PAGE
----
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This article was automatically assessed because at least one WikiProject had rated the article as start, and the rating on other projects was brought up to start class. BetacommandBot 16:23, 10 November 2007 (UTC)
In regards to this passage:
"A sixth symptom associated with achromatopsia/dychromatopsia is seldom reported. Many sufferers are unaware of the three-dimensional aspect of their visual system. They frequently fail to observe any of the stereographic features of a scene."
I have added a  on this. I am a complete achromat and am perfectly aware of my three-dimensional visual aspect. The use of the phrase "stereographic" leads me to believe that the author is basing this "sixth symptom" off of the fact that achromats cannot see "stereographic illusions" such as those pictures you stare at where your eyes cross and then you see the statue of liberty or something. Those illusions use COLOR to do what they do, therefore this is not a failure to observe the 3-dimensional, but a failure to see color which is already a known and primary symptom of Achromatopsia. So, any "3D vision tests" using color-based "3D illusions" would be incapable of determining an achromat's ability to distinguish 3-dimensional aspects of vision.
I have not removed the paragraph due to the fact that my reasoning against it, laid out here, constitutes original research. However I would very much like to see the author's source for this statement as it may very well be original research (or a guess) as well. --Lord Galen (talk) 07:38, 24 May 2009 (UTC)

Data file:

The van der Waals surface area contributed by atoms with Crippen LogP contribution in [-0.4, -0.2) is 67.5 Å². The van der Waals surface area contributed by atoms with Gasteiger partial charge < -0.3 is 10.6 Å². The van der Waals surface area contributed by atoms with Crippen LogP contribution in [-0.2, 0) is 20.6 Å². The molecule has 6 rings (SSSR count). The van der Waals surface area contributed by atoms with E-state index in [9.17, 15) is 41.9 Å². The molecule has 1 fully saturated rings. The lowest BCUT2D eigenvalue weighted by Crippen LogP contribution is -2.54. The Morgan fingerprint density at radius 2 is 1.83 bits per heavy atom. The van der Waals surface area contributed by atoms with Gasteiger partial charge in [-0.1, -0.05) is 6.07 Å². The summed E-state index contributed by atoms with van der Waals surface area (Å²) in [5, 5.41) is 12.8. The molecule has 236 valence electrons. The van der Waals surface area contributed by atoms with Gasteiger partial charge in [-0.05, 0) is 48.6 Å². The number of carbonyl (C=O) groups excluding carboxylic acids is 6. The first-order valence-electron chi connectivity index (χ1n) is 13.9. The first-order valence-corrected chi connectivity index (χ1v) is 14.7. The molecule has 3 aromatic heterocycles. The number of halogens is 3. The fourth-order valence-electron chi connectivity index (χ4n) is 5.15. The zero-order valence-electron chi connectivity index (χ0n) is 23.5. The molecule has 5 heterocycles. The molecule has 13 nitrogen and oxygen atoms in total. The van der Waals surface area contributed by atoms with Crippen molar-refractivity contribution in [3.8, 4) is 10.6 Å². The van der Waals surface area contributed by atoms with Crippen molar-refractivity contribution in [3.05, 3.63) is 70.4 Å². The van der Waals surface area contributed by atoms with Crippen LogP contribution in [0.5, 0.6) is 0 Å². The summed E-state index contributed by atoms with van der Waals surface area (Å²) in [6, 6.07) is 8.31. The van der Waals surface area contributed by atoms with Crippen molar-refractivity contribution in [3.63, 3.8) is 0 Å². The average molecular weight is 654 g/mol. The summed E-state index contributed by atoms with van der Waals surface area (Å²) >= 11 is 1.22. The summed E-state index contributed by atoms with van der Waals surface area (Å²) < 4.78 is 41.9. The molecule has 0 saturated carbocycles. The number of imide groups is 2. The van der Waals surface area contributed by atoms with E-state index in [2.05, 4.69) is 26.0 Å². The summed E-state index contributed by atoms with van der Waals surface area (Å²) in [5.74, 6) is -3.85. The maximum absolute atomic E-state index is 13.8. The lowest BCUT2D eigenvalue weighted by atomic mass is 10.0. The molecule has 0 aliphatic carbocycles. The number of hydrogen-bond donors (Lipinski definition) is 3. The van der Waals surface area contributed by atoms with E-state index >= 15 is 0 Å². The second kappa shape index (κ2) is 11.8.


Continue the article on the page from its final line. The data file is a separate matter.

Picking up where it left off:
After more than 4 years, I have now removed this paragraph. I can find absolutely no evidence whatsoever to suggest that this statement about Achromats is correct. If the author would like it included, they will need to cite a source. Lord Galen (talk) 08:49, 5 August 2013 (UTC)
- That was vandalism from January. Thanks for pointing it out. --Dpryan (talk) 05:39, 20 June 2009 (UTC)
Cerebral (acquired) variation
Cerebral achromatopsia should be pointed out in the early stages of the introduction, not half way down the page.
Anyone that is a little bit familiar with "regular" color blindness knows that it's a lot more common in males than in females. However, from what I understand, rod monochromacy should be as frequent in females as it is in males since it has nothing to do with the X chromosome (blue monochromacy should be more frequent in males, but it's apparently a lot rarer).
Shouldn't the article mention this: that contrary to regular color blindness, achromatopsia occurs in females as frequently as it occurs in males?
Masorick (talk) 04:04, 6 April 2012 (UTC)